AQ 101: Simple tips to help you get better at Answering Questions!

Introducing Dr. Brian Glibkowski: Answer Intelligence (AQ)™ Pioneer, the trailblazer behind Answer Intelligence (AQ)™ – a scientific approach that redefines answers in business and life. This groundbreaking concept, based on his academic research, identifies six answer types (story, metaphor, theory, concept, procedure, action) for leaders to amplify their influence. Dr. Glibkowski’s peer-reviewed study involved 25 top golf instructors, revealing how experts communicate to influence others. Discover the transformative power of AQ through his article and book.

You probably have a rough idea of your IQ and know what EQ is – but have you ever thought about your AQ or Answer Intelligence? AQ is a new science of answers that fully incorporates questions. The result is a simple framework (the AQ wheel) and 5 High AQ practices that you can use in your next conversation to increase your impact with others.

Answer Intelligence (AQ)™ is the ability to provide effective answers in any conversation. AQ is a skill and it is supported by assessments and learning tools which anyone can use to become a more effective and influential communicator on any topic.

The following are 6 tips you can use to elevate your answers in any important conversation.

1. Question Recognition. There are three primary question types (why, what, how) and it is important to recognize which question is being asked before you provide an answer. The How-question is associated with practical knowledge (how to get something done), the What-question is associated with declarative knowledge (e.g., an idea), and the Why-question is associated with structural knowledge (related to cause-and-effect knowledge, how ideas are related to each other).

In natural language, the questioner may not use the words why, what, or how. Your first job is to map the natural language question to the technical language AQ framework. For example, a CEO may say “How does this work?” and their real question is “Why are we working with you?” In such an instance you must answer the why-question. A question can also be implicit. A long silence may indicate a lack of buy-in, triggering a what-question associated with the big idea of your presentation.

2. Provide Six Answers. Provide the Best Answer (High AQ Practice 1). For the first time, you have a target with six answer types to aim at when you provide an answer.

“Why should I hire you?” (or any why-question) can be answered with a story or theory (theory is a cause-and- effect relationship, often referred to in business as strategy).

“What is the goal of the project?” (or any what-question) can be answered with a concept or metaphor. A concept can be defined and broken down into smaller pieces. For example, SMART (Specific, Measurable, Achievable, Relevant, Time Bound) is associated with a goal. A metaphor is a comparison to make a concept clearer in the primary conversation (e.g., in business). For example, a goal is achieved one step at a time.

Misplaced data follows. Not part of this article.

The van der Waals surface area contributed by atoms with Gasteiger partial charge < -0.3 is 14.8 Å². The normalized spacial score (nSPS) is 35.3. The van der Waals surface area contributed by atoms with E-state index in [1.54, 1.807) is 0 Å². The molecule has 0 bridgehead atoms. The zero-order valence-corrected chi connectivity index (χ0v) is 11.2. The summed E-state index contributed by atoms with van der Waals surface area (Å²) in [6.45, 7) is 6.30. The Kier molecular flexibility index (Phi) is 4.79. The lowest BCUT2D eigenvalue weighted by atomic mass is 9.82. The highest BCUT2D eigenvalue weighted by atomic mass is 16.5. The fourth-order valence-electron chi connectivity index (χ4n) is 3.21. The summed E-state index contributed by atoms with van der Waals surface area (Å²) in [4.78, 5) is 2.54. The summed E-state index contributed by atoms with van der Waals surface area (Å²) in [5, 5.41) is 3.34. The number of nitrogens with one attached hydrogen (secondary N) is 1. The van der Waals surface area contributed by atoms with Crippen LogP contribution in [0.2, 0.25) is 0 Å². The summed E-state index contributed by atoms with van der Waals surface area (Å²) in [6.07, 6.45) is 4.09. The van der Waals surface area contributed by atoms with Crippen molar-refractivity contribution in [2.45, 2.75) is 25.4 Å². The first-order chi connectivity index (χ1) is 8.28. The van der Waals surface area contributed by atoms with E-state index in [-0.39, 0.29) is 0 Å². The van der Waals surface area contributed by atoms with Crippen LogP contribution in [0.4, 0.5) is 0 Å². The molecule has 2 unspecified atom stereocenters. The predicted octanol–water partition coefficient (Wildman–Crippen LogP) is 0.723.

“How should I structure the presentation?” (or any how-question) can be answered with a procedure or action. A recipe to bake a cake may include 10 steps. When you emphasize all the steps, that is a procedure. When you discuss or demonstrate any given step, such as cracking an egg, that is an action. Therefore, procedures and actions are related but distinct.

You have six answers to aim at, but you should try to identify the single best answer to provide to a question. To do this, take into consideration time constraints and conversational norms to concisely and directly answer the question that is asked.

3. Answer Twice (High AQ Practice 2). For important what-, why-, and how-questions, answer twice for maximum impact to appeal to the logical left side of the brain (theory, concept, procedure) and emotional right side of the brain (story, metaphor, action). For example, during a job interview, if you are asked, “Why should I hire?” You may sense this is an important question, and you should answer twice with a story followed by a theory (to explain the story).

4. Provide Complements (High AQ Practice 3). Adjacent answers, such as concept + procedure, should be provided together because they are similar answers but provide different knowledge that reinforce each other. For example, every procedure is implemented to achieve a goal, which is a “concept” in AQ speak. Therefore, a procedure helps someone know how to do something, and a complementary concept explains for what purpose the procedure is completed.

5. Answer with Style (High AQ Practice 4). There are three conversational styles (red, yellow, and blue in the AQ Wheel): Relational (story + metaphor), Analytical (theory + concept), and Practical (procedure + action). Reflect on yourself. If you tell a story every chance you get, you may have a relational style. You need to know your style, but it is also important to know the style of others. If you are a manager with a relational style and your team has a practical style, you may provide story answers, but your team prefers practical answers.

Regardless of the questions being asked, a best practice is to sprinkle into the conversation answers consistent with the recipient’s style over the entire conversation.

6. Answer in Context (High AQ Practice 5). All six answer types exist within a context (when, where). Every question must reflect the local context. For example, a sales pitch to a pharma company should feature a pharma case study (a story in AQ terms), but a sales pitch to a bank should feature a bank case study. When you are interviewing, if all six of your answers reflect the local context, your chances of landing a dream job go way up.

Use these 6 tips as you prepare for and participate in your next important conversation.

Core Management Training  is a certified provider of Answer Intelligence (AQ)™.